© Reuters. FILE PHOTO: Chinese 100 yuan banknotes are seen in a counting machine while a clerk counts them at a branch of a commercial bank in Beijing, China, March 30, 2016. REUTERS/Kim Kyung-Hoon/File Photo
By Judy Hua and Kevin Yao
BEIJING (Reuters) – New bank lending in China rose less than expected in November from the previous month even as the central bank seeks to bolster slowing growth in the world\’s second-biggest economy.
Chinese banks extended 1.27 trillion yuan ($200.19 billion) in new yuan loans in November, up from October but falling short of analysts\’ expectations, according to data released by the People\’s Bank of China (PBOC) on Thursday.
The new loan figure was the weakest for the month of November since 2018, though broader credit growth ticked up.
Analysts polled by Reuters had predicted new loans would rise to 1.56 trillion yuan in November from 826.2 billion yuan the previous month and 1.43 trillion yuan a year earlier.
Household loans, mostly mortgages, rose to 733.7 billion yuan in November from 464.7 billion yuan in October, while corporate loans rose to 567.9 billion yuan from 310.1 billion yuan, central bank data showed.
\”We think credit growth could edge up further in the coming months given intensifying efforts to push down borrowing costs and support the housing market,\” Julian Evans-Pritchard at Capital Economics said in a note.
\”That said, policymakers still appear to be trying to balance their desire to soften the economic downturn with their concerns over high debt levels. As such, we don’t foresee a sharp jump in lending of the kind that could drive a pronounced rebound in growth.\”
China\’s economy, which staged an impressive rebound from last year\’s pandemic slump, has lost momentum in recent months as it grapples with surging prices, a slowing manufacturing sector, debt problems in the property market and persistent COVID-19 outbreaks.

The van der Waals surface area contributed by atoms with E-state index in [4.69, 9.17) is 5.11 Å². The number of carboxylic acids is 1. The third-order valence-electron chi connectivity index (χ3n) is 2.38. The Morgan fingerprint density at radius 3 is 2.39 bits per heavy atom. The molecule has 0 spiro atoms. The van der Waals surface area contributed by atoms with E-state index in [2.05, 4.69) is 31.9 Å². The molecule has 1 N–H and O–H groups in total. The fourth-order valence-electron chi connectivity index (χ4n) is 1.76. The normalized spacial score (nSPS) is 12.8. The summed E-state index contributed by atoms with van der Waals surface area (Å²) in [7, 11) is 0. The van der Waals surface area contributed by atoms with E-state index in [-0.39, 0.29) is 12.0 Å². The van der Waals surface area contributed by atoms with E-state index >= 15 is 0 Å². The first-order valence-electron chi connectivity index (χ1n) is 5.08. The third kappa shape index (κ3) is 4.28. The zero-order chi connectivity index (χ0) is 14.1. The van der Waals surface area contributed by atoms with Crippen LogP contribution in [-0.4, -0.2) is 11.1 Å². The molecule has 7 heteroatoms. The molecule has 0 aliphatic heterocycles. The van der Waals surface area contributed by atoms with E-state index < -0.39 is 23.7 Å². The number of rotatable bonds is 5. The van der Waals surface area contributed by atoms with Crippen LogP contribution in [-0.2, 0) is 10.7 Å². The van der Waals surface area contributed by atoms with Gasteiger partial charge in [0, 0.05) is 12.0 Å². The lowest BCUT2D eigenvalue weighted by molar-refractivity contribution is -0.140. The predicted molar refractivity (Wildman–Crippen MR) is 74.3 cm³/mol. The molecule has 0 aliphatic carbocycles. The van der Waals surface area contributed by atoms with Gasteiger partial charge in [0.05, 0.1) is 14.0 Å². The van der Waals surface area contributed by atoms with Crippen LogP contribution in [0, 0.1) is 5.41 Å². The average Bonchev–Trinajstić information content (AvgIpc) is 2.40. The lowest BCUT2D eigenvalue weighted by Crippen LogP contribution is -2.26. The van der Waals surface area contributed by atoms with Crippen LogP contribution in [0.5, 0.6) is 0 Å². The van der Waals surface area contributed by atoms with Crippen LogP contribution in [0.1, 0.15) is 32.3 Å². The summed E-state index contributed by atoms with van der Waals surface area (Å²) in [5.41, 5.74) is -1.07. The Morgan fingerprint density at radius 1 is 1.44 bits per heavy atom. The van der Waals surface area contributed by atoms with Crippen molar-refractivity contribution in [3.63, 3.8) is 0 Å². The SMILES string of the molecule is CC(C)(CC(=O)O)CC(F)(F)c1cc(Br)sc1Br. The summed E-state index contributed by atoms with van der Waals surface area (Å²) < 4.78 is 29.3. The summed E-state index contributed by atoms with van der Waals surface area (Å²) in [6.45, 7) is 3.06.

The central bank said on Monday it would cut the reserve requirement ratio (RRR) for banks on Dec. 15, its second such move this year, releasing 1.2 trillion yuan in long-term liquidity to bolster slowing growth.
On Tuesday, the PBOC cut the rates on its relending facility by 25 basis points (bps) to support the rural sector and small firms.
Still, analysts believe economic growth will continue to cool into 2022 and expect further cautious policy easing in coming months.
Barclays (LON:BARC) expects one round of 5-10 bps cuts on the rates of open market operations, the medium-term lending facility and benchmark loan prime rate, or LPR, by March 2022 and one more RRR cut in the first quarter. Citi expects a 25 bps rate cut in the second quarter of 2022 and another RRR cut sometime next year.
Growth of outstanding total social financing (TSF), a broad measure of credit and liquidity in the economy — closely watched indicator — picked up slightly to 10.1% in November from a year earlier and from 10.0% in October.
China says it will continue to implement proactive fiscal policy and prudent monetary policy next year. It will keep economic operations within a reasonable range in 2022, the Politburo, the country\’s top-decision making body, said this week.
Broad M2 money supply grew 8.5% from a year earlier, central bank data showed, below estimates of 8.7% forecast in the Reuters poll. M2 grew 8.7% in October from a year ago.
Outstanding yuan loans grew 11.7% in November from a year earlier – the weakest since May 2002 – compared with 11.9% growth in October. Analysts had expected 11.9%.
TSF includes off-balance sheet forms of financing that exist outside the conventional bank lending system, such as initial public offerings, loans from trust companies and bond sales.
In November, TSF rose to 2.61 trillion yuan from 1.59 trillion yuan in October. Analysts polled by Reuters had expected November TSF of 2.70 trillion yuan.